What Should A New Manager Focus Upon?
You got the job! Brilliant.
So, what to do, now that you are a manager and not just one of the team?
- Set clear goals. Just keep them simple and precise so that you are not just waiting for things to happen and idling around and you are definitely NOT being pulled in different directions by a whole host of different people. Think about what would success look like when you go for another promotion and use that to really shape what your objectives are! Once you decide what they are, stick to them and review them systematically.
- What are the distractions you need to avoid? There are lots of things that you could do in the role and with your team but what are the things to avoid, the things that are probably interesting but which are not going to be measured anywhere or anytime soon. Think of things as if you owned the organisation – what wouldn’t you tolerate from your managers in terms of outputs and decisions?
- Set and communicate your standards. People at all levels want to know what exactly is expected of them in their roles and how they should deal with tasks and responsibilities. Failure to do so will result in lots of effort going into tasks and routines that are poor in terms of quality, timeliness and customer satisfaction, leaving staff demotivated when you have to tell them, belatedly, that the outputs were not what you wanted.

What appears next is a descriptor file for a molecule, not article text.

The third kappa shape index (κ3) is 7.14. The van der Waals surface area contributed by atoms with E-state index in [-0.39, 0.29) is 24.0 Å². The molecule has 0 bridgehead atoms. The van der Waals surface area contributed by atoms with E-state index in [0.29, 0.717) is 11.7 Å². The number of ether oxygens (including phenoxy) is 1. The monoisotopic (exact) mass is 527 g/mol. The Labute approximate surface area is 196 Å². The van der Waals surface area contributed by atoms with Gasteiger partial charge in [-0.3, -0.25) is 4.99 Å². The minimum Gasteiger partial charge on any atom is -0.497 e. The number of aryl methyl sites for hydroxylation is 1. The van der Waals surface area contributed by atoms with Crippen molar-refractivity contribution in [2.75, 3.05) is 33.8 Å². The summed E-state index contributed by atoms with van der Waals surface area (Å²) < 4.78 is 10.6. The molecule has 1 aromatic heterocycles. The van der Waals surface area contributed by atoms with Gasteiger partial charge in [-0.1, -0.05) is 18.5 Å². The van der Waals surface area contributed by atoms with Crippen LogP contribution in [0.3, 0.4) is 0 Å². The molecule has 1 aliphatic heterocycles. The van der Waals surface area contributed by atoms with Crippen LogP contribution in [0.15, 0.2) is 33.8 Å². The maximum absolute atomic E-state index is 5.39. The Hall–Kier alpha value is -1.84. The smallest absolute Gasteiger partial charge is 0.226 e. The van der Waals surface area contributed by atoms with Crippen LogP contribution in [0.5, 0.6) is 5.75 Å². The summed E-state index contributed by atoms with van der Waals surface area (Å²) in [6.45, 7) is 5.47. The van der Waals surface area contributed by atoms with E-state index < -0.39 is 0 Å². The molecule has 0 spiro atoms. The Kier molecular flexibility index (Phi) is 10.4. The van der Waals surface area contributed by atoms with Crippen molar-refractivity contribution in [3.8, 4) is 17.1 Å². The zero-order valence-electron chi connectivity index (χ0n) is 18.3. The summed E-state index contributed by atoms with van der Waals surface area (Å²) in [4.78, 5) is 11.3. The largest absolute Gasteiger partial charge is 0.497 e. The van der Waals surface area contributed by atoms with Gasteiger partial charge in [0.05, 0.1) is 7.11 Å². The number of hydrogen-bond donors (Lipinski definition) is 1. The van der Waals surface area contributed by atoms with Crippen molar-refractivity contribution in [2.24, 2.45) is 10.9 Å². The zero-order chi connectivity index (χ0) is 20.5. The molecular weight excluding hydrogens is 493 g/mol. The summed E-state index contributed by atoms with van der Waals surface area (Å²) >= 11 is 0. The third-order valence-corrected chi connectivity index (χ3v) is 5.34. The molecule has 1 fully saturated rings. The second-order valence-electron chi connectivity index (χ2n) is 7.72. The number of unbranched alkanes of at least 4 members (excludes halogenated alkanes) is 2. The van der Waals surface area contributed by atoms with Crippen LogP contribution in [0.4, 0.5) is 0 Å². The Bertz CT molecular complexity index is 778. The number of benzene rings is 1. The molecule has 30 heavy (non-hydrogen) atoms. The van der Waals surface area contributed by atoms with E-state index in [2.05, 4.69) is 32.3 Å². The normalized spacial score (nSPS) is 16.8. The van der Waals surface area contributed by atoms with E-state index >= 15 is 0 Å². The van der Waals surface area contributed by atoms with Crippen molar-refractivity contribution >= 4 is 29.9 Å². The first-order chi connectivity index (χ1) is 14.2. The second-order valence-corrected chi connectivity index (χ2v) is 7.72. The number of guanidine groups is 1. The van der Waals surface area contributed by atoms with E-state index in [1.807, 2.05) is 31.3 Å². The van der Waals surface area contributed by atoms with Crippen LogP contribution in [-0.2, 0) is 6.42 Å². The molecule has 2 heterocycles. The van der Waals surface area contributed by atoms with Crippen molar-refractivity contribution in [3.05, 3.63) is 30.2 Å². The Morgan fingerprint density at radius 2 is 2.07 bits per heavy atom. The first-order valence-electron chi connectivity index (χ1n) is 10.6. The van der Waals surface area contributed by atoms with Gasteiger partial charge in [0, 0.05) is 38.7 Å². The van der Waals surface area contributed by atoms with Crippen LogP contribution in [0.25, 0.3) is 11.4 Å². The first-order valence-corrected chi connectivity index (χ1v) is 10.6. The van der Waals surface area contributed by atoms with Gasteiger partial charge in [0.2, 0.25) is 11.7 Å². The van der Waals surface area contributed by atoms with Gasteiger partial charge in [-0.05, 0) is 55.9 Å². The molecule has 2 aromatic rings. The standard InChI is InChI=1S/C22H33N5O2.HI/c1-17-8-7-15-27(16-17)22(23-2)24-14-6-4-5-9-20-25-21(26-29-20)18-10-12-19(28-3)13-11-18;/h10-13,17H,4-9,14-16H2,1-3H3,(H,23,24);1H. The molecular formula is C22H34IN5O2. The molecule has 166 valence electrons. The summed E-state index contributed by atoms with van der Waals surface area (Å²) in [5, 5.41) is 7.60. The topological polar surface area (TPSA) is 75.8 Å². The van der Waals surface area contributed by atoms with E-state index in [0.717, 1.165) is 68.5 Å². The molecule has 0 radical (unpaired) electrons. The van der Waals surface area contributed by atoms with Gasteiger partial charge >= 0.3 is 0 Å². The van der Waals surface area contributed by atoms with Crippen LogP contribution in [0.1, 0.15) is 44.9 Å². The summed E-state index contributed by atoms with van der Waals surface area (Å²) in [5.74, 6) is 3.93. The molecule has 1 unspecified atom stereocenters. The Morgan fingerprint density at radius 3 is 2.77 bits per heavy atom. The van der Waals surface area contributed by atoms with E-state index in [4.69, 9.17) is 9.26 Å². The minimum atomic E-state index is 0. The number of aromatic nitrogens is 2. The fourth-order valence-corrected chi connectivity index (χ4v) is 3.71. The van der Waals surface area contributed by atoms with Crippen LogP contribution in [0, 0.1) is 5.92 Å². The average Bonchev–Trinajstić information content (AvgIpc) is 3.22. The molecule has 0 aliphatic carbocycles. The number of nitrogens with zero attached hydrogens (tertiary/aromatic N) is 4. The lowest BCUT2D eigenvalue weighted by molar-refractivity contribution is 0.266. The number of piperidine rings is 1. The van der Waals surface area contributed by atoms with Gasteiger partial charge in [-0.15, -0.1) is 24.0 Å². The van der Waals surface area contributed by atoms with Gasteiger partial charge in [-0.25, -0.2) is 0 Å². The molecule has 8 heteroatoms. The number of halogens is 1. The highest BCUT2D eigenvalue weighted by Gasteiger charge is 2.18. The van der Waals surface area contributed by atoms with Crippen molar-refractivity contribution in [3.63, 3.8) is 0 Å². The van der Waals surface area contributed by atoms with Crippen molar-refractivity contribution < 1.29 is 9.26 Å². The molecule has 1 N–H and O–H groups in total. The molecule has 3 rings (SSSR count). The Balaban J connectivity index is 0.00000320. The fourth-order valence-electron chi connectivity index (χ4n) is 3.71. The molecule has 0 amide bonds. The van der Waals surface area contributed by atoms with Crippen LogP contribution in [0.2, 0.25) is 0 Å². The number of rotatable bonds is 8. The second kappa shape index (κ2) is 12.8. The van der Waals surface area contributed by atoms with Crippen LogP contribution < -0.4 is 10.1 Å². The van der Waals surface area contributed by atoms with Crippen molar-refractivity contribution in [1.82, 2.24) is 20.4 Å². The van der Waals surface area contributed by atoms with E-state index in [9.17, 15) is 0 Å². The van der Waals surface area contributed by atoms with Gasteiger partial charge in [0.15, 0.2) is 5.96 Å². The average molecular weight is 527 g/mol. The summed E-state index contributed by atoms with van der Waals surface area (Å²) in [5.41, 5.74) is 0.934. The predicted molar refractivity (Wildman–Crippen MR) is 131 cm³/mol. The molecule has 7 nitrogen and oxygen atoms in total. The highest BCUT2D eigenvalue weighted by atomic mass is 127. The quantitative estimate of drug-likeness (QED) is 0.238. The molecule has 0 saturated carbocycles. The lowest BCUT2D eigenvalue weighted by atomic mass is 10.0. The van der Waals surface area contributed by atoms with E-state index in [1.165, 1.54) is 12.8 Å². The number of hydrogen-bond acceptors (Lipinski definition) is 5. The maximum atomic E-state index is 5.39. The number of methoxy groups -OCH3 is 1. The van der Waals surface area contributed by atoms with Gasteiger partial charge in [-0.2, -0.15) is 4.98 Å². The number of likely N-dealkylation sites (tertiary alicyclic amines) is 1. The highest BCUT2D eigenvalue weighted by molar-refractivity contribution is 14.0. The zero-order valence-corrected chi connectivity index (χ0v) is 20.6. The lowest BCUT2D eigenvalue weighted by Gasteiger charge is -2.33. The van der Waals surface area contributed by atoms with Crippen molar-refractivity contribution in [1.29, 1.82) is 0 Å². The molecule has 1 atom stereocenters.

- Expect problems and seek them out. Things rarely go smoothly, even for short periods of time, so it is far better to think ahead of the current situation and identify where problems will emerge. This may seem like a waste of time now, BUT, by thinking like that you can get ahead of issues and plan so that you limit the problems you will face in the future.
- Be a clear and effective communicator. Never talk in riddles – be concise and measured in what you say and write so that it becomes obvious what you mean. We all like plain directions that we can all understand – not wishy-washy words that are hard to put into action.
- Be honest about successes and failures. If you never sit back and analyse what is going on then you will never see problems for what they are and you get sucked into a universe where everything is “OK”. Hardly high-performance and not likely to get you rave reviews either!
- Sort out under-performance as soon as it appears. If your car was not running smoothly would you use it to drive 1,000 miles? Unlikely! If staff are not delivering what is needed, then plan to remedy that immediately and do not be tempted to let things stay as they are. Honest feedback that is balanced, fair and objective will always be welcomed by someone who probably already know that things are not working as they should.
- Be ready to deal with the thorny issue of dismissing staff. This is part of the job but it has to be done in the right way so this is a very important success factor for you, especially if you are committed to high-performance. Consistently poor performers will always drag down the performance of the team and they need to be dealt with appropriately.
- Be nice – show some compassion. Even in the worst times you should never, ever abandon being kind and treating people with respect and dignity.
- Give lots of feedback. This is good if that feedback is sincere and meaningful, is well-timed and is objective. Staff will always appreciate feedback like that and as this costs you nothing, is a great way to improve morale and motivation.
Use the above continually to refine your skills and maximise your impact.
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